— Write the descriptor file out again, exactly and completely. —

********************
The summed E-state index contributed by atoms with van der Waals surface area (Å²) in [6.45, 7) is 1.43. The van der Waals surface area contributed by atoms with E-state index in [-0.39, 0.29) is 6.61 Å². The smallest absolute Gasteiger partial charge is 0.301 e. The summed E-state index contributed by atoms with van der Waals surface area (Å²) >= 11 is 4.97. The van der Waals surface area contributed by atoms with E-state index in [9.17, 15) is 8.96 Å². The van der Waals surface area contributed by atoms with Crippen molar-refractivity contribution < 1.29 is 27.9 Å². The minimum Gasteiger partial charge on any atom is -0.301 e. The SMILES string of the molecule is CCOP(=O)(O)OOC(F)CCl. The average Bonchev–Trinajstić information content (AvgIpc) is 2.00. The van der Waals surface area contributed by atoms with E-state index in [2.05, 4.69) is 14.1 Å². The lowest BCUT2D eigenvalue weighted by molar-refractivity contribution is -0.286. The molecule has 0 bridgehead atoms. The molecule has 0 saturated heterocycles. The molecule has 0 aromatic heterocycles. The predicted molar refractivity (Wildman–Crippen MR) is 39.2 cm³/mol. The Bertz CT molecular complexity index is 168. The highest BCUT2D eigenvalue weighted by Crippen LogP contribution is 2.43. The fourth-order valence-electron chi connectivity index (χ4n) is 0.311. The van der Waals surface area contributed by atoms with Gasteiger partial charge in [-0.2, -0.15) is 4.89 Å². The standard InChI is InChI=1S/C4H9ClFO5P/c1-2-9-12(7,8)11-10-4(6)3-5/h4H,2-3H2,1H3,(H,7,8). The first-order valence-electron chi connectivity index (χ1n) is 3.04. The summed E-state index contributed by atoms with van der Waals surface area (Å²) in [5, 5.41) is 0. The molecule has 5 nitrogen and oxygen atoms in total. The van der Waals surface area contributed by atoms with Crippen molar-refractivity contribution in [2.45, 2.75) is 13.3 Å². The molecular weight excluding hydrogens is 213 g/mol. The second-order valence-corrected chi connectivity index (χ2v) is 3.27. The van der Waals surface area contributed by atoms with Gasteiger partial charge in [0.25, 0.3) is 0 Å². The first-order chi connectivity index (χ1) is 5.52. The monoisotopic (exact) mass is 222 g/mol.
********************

The summed E-state index contributed by atoms with van der Waals surface area (Å²) in [6.45, 7) is 1.43. The van der Waals surface area contributed by atoms with E-state index in [-0.39, 0.29) is 6.61 Å². The smallest absolute Gasteiger partial charge is 0.301 e. The summed E-state index contributed by atoms with van der Waals surface area (Å²) >= 11 is 4.97. The van der Waals surface area contributed by atoms with E-state index in [9.17, 15) is 8.96 Å². The van der Waals surface area contributed by atoms with Crippen molar-refractivity contribution < 1.29 is 27.9 Å². The minimum Gasteiger partial charge on any atom is -0.301 e. The SMILES string of the molecule is CCOP(=O)(O)OOC(F)CCl. The average Bonchev–Trinajstić information content (AvgIpc) is 2.00. The van der Waals surface area contributed by atoms with E-state index in [2.05, 4.69) is 14.1 Å². The lowest BCUT2D eigenvalue weighted by molar-refractivity contribution is -0.286. The molecule has 0 bridgehead atoms. The molecule has 0 saturated heterocycles. The molecule has 0 aromatic heterocycles. The predicted molar refractivity (Wildman–Crippen MR) is 39.2 cm³/mol. The Bertz CT molecular complexity index is 168. The highest BCUT2D eigenvalue weighted by Crippen LogP contribution is 2.43. The fourth-order valence-electron chi connectivity index (χ4n) is 0.311. The van der Waals surface area contributed by atoms with Gasteiger partial charge in [-0.2, -0.15) is 4.89 Å². The standard InChI is InChI=1S/C4H9ClFO5P/c1-2-9-12(7,8)11-10-4(6)3-5/h4H,2-3H2,1H3,(H,7,8). The first-order valence-electron chi connectivity index (χ1n) is 3.04. The summed E-state index contributed by atoms with van der Waals surface area (Å²) in [5, 5.41) is 0. The molecule has 5 nitrogen and oxygen atoms in total. The van der Waals surface area contributed by atoms with Crippen molar-refractivity contribution in [2.45, 2.75) is 13.3 Å². The molecular weight excluding hydrogens is 213 g/mol. The second-order valence-corrected chi connectivity index (χ2v) is 3.27. The van der Waals surface area contributed by atoms with Gasteiger partial charge in [0.25, 0.3) is 0 Å². The first-order chi connectivity index (χ1) is 5.52. The monoisotopic (exact) mass is 222 g/mol.